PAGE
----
On the eve of the Ford ruling, Daniel Dale warned in the Toronto Star that a court decision ending Rob Ford’s “unlikely mayoralty” would launch Toronto into “unprecedented uncertainty.” Instead, today’s ruling launched Toronto’s government into something else: at least two more years of Rob Ford.
In the words of the law:
“In light of our conclusion that Decision CC 52.1 was a nullity because of the nature of the financial sanction it imposed, the appellant has not contravened s. 5(1) of the MCIA. Therefore, the appeal is allowed, the judgment of the application judge is set aside and the application under the MCIA is dismissed.”
In English: Victory, thy name is Rob Ford.
(Or as one of my online stalkers used to write me three times a day until HR blocked him from our email list: ALL HAIL KING FORD.)
Bikers beware (not the cool kind): From mayor to ex-mayor to temporary mayor to official mayor once more: Ford Nation lives on.
Mayor Ford appeared at a city hall press conference to thank his family and the supporters who stood by him in “restaurants and gas stations.” I sat at Ford’s feet-—at least a few feet away—as he spoke about his newfound humility:
“This has been a very, very humbling experience. I have an enormous respect for the judicial system and I’m very, very thankful for the decision it made today.”
“We have spent the last two years doing exactly what we said we will do. Over the next two years, we will focus on getting the rest of the job done.”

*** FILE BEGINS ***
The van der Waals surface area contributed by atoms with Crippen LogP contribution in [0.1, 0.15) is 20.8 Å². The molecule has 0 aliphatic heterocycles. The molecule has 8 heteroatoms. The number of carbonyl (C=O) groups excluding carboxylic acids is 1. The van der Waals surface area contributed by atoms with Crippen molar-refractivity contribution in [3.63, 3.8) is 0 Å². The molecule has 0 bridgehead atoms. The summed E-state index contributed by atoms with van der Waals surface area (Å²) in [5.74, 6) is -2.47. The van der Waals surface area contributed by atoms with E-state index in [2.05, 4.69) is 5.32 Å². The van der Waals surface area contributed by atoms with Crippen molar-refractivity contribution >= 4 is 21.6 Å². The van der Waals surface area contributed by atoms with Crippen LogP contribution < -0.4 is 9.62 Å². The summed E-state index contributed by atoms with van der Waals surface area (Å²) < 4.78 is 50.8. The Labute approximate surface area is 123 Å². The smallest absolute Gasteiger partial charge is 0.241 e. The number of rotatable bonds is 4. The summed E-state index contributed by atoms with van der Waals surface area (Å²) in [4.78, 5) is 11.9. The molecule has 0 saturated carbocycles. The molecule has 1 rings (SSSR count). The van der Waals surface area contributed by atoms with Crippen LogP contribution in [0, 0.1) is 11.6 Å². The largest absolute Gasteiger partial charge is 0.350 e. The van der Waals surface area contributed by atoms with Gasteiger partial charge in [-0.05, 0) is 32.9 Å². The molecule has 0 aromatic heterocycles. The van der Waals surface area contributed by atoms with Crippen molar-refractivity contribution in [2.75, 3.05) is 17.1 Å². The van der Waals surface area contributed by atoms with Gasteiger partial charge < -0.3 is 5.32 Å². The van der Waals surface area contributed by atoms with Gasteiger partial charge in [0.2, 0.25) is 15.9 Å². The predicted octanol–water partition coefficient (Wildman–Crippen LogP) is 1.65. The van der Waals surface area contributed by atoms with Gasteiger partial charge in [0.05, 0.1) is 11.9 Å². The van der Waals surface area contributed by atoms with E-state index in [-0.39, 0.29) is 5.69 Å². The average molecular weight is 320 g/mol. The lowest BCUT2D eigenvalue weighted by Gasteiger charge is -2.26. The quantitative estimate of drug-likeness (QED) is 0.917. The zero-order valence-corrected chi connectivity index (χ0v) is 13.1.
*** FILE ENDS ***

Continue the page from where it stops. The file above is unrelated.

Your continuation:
Translation: METRO BOWL CHAMPIONS 2014-15
A reporter asked Ford if he’d learned from the experience. He said something to the effect of, yes, I’ve learned how many supporters I have–some of whom didn’t even vote for me. Other questions were answered like this: “You know, gotta stay focused.” The eloquence of Roberto Luongo and the humility of Lance Armstrong. Who could ask for more from a mayor?
Of course, this is only the beginning. Ford ensured everyone he’d win his second term; he alluded to “the next six years.” I’m pulling for 60. (I have a lot to thank him for.)
In the end, as in his favourite pastime, it could be said Ford got off on a technicality. The court ruled City Council out of bounds in its request that the mayor reimburse his football donors. So not a vindication but a “nullity,” the judicial version of ”we can’t call you a cheater because the game you were playing didn’t count.” The mayor’s critics can take solace in the fact Ford wasn’t deemed virtuous. He can’t say definitively, no matter how deeply he may believe it, they were wrong and I was right. And now, he may never have to.
Friday, January 25, 2013